Cloud Atlas is part-sci-fi, part-thriller, part-romance, part-comedy, part-action flick, part-this, part-that and it all adds up to? A whole lot of not very much. Based on David Mitchell’s novel, this strains, laboriously, to capture that novel’s scope and complexity, but gets nowhere near, and takes three hours to get nowhere near. (If you are going to take three hours, you can’t get somewhere, at least? Is that too much to ask?)
Its problem isn’t lack of ambition. This cost $100 million, had three directors and stars multiple A-listers in multiple roles in multiple storylines. These A-listers include Tom Hanks, Halle Berry, Susan Sarandon, Jim Broadbent, Jim Sturgess, Ben Whishaw and Hugh Grant, who adopts a variety of guises, and is still noticeably Hugh Grant, which has to be his gift to the world. And its message, that love lives on and all souls return and renew their bonds with each other in endless cycles of recurrence? I’m minded to think this is simply banal karmic humbug but, just in case, have put my name down for reincarnation. However, I’m not hopeful as I hear that, these days, you have to know a lot about computers to be accepted. Is this true? Do you know?
OK, directed by Lana and Andy Wachowski (the siblings behind the Matrix trilogy) and Tom Tykwer (Run Lola Run), this follows six separate stories set in the past, present and future, and, unlike the book, where each story nests within the next, this cuts them thin and intertwines and entangles them, like wool at the bottom of the knitting basket. And now, because I am lazy, and it is always simpler to list than to explain, I will list these stories here:
•In 1849, a young American lawyer (Sturgess) makes a journey to a Pacific island where slavery still holds sway and where he falls foul of a scheming doctor.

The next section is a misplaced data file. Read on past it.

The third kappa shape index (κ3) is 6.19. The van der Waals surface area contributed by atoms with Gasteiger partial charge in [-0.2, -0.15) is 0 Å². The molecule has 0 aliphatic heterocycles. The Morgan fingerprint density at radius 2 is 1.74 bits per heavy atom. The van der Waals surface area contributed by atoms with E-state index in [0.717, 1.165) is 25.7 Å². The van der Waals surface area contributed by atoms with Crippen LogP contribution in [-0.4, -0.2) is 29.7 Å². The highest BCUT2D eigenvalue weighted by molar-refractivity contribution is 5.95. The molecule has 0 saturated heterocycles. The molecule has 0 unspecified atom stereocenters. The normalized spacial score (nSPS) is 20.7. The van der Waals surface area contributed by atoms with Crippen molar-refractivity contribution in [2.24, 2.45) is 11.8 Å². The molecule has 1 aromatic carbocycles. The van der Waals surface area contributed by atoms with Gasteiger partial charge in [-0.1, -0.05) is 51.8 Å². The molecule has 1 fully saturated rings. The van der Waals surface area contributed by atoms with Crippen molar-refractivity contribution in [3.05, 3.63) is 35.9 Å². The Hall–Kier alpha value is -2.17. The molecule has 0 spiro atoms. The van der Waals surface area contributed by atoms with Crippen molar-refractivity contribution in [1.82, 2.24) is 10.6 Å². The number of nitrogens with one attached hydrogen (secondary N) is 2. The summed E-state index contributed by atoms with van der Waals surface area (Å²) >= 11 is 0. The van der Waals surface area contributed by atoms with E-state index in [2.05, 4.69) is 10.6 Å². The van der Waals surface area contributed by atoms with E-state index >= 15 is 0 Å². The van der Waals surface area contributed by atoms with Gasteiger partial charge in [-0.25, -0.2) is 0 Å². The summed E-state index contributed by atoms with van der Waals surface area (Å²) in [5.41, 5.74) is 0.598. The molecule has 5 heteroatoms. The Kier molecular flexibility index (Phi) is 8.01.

•In 1956, a young English gay composer (Whishaw) is hired as an amanuensis to a tyrannical older composer (Broadbent).
•In 1973, a journalist (Berry) puts her life in danger when she gets a whiff of a scandal involving nuclear power.
•In 2010, a pompous, unscrupulous publisher (Broadbent) is imprisoned in a retirement home by his brother.
•In an Asian city in 2014 a fabricant (Doona Bae), cloned to work in the food industry, discovers consciousness and falls in love.
•In the 23rd century, a small tribe living in a post-apocalyptic forest are hounded by body-painted slavering cannibals as they are visited by their superiors.
I could now tell you all the ways the stories intersect, or how one refers to another from within itself, or how a particular detail — a birthmark, say — keeps recurring, as do the actors, who take on different roles and noses. (Hanks plays six roles and has a different nose for each.) But I’m too lazy for that, too. Instead, I feel I ought to alert you to some fairly weird prosthetics. I’ve seen some strange things at the cinema in my time and now, I suppose, I will have to count among them poor Mr Sturgess, with eyes remodelled to make him look Asian, and Halle Berry donning a white skin, and Hugh Grant as a body-painted, slavering cannibal, although, true to his gift to the world, he is still always noticeably Hugh Grant. And, also, I feel I ought to alert you to the performances, which are wildly uneven, ranging from hammy (Broadbent) through to utterly listless (Berry and Sarandon) and cringe-inducing (Hanks as a shaman, Grant as a curly-haired cockney).
But the weirdest thing is, for a film about recurring connections, how disconnected it all feels. It is disconnected in tone. The retirement scenario, for example, is broadly played as comedy whereas the futuristic strands are played with a horrible and turgid earnestness. And the stories themselves never feel connected, never come together as the one big story. So it’s a cold and distanced and, yes, rather boring experience during which we feel nothing for any of the characters. It is three hours without actually getting anywhere near the place it should have got to. And imagine if National Express did that. It would go bust.